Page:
Age-related Macular Degeneration (AMD) is the leading cause of blindness in persons over age 55 in the United States and Western Europe. In 80- 90% of cases, severe visual loss is caused by the growth of choroidal neovascular membranes (CNVs) under the RPE and retina. While laser therapy is the only proven treatment for CNVs a minority of patients are candidates for treatment, which is complicated by relatively poor visual outcome and a high rate of recurrent disease. Our desire to carry our RPE debridement, RPE transplantation, and growth factor treatment studies arises from the development of a new surgical technique (subretinal dissection and excision of CNVs) to treat the exudative complications of AMD. Excised CNVs are associated with overlying RPE and Bruch's membrane fragments. Thus, a large area of RPE is debrided as a consequence of CNV removal. We believe removal of RPE limits photoreceptor (and visual) recovery. We will model CNV-associated RPE removal by mechanically debriding RPE from Bruch's membrane. We will determine whether RPE transplantation and/or growth factor therapy reverses these changes. These experiments may establish a basis for RPE transplantation in humans following surgical removal of CNVs. The effect of varying the surface area of debridement on photoreceptor survival centrally will be described. The time course of retinal degeneration following debridement will be described. The ability of proliferating RPE to migrate from the edge into the center of the debrided area and to rescue overlying and/or adjacent photoreceptors will be assessed. For growth factor studies, the ability of basic fibroblast growth factor to prevent retinal degeneration induced by RPE debridement will be assessed. For RPE transplantation, a suspension of cultured cells is then transplanted over the tapetum. Transplanted RPE are identified by their pigmentation, and, in some cases, by fluorescent labels or by a marker gene (pSV GAL). We will evaluate different vehicles for RPE delivery, determine the number of RPE cells needed to repopulate a debrided surface, and evaluate homologous (and perhaps autologous) transplants. The viability of transplants, the ability of transplants to rescue overlying/neighboring photoreceptors, and the possibility of transplant proliferation, rejection or the development of proliferative vitreoretinopathy will be assessed with light and electron microscopy.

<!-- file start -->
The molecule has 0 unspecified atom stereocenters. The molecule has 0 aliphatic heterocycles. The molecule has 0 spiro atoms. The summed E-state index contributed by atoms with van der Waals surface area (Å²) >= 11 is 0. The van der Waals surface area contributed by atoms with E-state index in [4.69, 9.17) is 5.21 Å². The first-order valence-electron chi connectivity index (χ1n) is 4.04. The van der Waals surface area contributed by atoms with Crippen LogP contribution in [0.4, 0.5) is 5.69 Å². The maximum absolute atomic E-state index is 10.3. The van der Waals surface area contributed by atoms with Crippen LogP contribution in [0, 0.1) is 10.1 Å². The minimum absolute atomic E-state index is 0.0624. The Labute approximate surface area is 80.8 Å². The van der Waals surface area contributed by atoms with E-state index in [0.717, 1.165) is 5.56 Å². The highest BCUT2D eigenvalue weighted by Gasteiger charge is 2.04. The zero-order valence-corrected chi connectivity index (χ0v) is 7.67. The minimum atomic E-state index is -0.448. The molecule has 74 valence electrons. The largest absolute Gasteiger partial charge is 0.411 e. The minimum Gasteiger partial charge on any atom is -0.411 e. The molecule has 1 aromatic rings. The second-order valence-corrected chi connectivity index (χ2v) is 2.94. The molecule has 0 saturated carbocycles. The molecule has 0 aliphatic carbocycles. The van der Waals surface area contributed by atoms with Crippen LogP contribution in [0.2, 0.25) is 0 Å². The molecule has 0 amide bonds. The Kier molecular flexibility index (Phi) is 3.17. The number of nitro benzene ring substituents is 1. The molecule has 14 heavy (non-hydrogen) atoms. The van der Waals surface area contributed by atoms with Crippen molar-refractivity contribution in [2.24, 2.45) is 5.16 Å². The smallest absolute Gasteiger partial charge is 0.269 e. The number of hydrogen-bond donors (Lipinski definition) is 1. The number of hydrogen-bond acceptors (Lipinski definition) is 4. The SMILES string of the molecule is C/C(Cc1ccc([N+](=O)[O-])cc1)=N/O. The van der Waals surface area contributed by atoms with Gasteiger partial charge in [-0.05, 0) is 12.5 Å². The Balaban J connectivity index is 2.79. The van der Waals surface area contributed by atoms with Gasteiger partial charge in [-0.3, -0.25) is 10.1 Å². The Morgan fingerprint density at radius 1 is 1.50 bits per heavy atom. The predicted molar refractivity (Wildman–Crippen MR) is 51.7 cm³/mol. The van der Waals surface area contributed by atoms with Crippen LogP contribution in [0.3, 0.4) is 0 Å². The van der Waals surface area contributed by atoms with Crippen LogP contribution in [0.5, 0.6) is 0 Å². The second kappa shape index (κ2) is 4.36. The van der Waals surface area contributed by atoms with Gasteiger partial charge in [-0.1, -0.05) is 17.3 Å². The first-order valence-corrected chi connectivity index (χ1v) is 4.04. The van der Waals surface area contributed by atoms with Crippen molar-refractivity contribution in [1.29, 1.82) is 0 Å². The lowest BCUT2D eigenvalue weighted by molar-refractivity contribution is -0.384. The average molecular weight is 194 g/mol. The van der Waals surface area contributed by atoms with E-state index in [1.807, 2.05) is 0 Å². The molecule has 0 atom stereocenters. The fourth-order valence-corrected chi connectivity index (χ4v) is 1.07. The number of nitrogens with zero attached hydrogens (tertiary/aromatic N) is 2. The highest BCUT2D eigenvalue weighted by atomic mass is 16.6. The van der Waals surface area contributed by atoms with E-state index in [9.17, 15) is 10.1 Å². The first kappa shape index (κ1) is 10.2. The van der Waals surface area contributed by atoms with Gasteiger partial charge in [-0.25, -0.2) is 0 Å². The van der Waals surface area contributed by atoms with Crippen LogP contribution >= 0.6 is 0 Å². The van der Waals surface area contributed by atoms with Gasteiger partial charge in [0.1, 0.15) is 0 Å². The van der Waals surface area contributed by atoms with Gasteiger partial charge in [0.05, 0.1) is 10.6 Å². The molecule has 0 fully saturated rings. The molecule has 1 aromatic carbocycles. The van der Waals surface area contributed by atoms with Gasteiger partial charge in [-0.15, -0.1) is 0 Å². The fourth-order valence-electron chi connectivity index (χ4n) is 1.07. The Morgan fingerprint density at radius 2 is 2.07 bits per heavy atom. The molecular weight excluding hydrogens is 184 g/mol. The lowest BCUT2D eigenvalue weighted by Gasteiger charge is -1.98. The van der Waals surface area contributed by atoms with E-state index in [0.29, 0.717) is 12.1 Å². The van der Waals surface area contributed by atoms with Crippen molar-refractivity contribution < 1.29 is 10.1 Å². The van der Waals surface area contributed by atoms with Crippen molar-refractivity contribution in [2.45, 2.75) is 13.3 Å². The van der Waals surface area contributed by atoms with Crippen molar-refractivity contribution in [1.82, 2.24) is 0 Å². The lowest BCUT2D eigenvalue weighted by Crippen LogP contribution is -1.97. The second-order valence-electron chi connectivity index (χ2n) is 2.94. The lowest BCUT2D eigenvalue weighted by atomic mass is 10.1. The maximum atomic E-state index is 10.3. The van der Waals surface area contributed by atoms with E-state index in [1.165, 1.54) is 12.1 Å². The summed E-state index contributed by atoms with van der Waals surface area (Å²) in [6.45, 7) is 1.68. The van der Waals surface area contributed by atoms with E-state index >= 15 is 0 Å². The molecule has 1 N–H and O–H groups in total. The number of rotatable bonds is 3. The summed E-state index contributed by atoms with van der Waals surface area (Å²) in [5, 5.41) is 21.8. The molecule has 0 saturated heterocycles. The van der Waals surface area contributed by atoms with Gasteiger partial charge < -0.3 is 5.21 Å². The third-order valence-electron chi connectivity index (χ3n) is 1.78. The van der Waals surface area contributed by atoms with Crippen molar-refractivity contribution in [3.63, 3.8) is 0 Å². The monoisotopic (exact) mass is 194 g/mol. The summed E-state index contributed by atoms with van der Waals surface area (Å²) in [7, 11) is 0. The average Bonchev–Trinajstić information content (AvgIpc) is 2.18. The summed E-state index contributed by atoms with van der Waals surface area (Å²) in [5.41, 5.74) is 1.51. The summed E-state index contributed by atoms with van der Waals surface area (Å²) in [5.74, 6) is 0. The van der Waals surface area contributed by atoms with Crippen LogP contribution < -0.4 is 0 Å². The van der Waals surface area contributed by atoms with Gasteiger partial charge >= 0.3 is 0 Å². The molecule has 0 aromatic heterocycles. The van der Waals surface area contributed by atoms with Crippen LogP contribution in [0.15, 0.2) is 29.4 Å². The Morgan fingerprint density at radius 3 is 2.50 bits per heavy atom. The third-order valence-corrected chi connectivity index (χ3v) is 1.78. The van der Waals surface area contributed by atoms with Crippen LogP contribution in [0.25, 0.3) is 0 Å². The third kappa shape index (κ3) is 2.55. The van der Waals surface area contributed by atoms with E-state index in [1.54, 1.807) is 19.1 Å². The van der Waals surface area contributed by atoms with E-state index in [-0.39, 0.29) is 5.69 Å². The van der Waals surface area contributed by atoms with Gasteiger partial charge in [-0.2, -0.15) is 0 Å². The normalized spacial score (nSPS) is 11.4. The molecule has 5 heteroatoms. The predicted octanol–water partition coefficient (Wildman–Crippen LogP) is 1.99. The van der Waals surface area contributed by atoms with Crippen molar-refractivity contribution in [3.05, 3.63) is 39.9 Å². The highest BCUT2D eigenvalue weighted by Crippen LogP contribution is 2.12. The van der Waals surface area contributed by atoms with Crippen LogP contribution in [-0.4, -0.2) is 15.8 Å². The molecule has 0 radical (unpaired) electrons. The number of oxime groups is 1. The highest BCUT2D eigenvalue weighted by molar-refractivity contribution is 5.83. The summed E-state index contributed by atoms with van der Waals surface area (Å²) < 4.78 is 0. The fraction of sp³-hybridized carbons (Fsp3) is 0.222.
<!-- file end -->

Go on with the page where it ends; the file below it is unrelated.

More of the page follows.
National Institute of Health (NIH)
National Eye Institute (NEI)
Research Project (R01)
Project #
Application #
Study Section
Visual Sciences C Study Section (VISC)
Project Start
Project End
Budget Start
Budget End
Support Year
Fiscal Year
Total Cost
Indirect Cost
University of Medicine & Dentistry of NJ
Schools of Medicine
United States
Zip Code
Gullapalli, Vamsi K; Sugino, Ilene K; Van Patten, Yancy et al. (2005) Impaired RPE survival on aged submacular human Bruch's membrane. Exp Eye Res 80:235-48
Wang, Hao; Yagi, Fumihiko; Cheewatrakoolpong, Noounanong et al. (2004) Short-term study of retinal pigment epithelium sheet transplants onto Bruch's membrane. Exp Eye Res 78:53-65
Hansen, Kathleen A; Sugino, Ilene K; Yagi, Fumihiko et al. (2003) Adeno-associated virus encoding green fluorescent protein as a label for retinal pigment epithelium. Invest Ophthalmol Vis Sci 44:772-80
Wang, Hao; Ninomiya, Yoshihiko; Sugino, Ilene K et al. (2003) Retinal pigment epithelium wound healing in human Bruch's membrane explants. Invest Ophthalmol Vis Sci 44:2199-210
Leonard, Debra S; Sugino, Ilene K; Zhang, Xue-Guang et al. (2003) Ultrastructural analysis of hydraulic and abrasive retinal pigment epithelial cell debridements. Exp Eye Res 76:473-91
Sugino, Ilene K; Wang, Hao; Zarbin, Marco A (2003) Age-related macular degeneration and retinal pigment epithelium wound healing. Mol Neurobiol 28:177-94
Wang, H; Leonard, D S; Castellarin, A A et al. (2001) Short-term study of allogeneic retinal pigment epithelium transplants onto debrided Bruch's membrane. Invest Ophthalmol Vis Sci 42:2990-9
Castellarin, A A; Sugino, I K; Vargas, J A et al. (1998) In vitro transplantation of fetal human retinal pigment epithelial cells onto human cadaver Bruch's membrane. Exp Eye Res 66:49-67
Yao, R; Sugino, I K; Greulich, K M et al. (1998) Optimization of non-isotopic in situ hybridization: detection of the Y chromosome in paraformaldehyde-fixed, wax-embedded cat retina. Exp Eye Res 66:223-30
Leonard, D S; Zhang, X G; Panozzo, G et al. (1997) Clinicopathologic correlation of localized retinal pigment epithelium debridement. Invest Ophthalmol Vis Sci 38:1094-109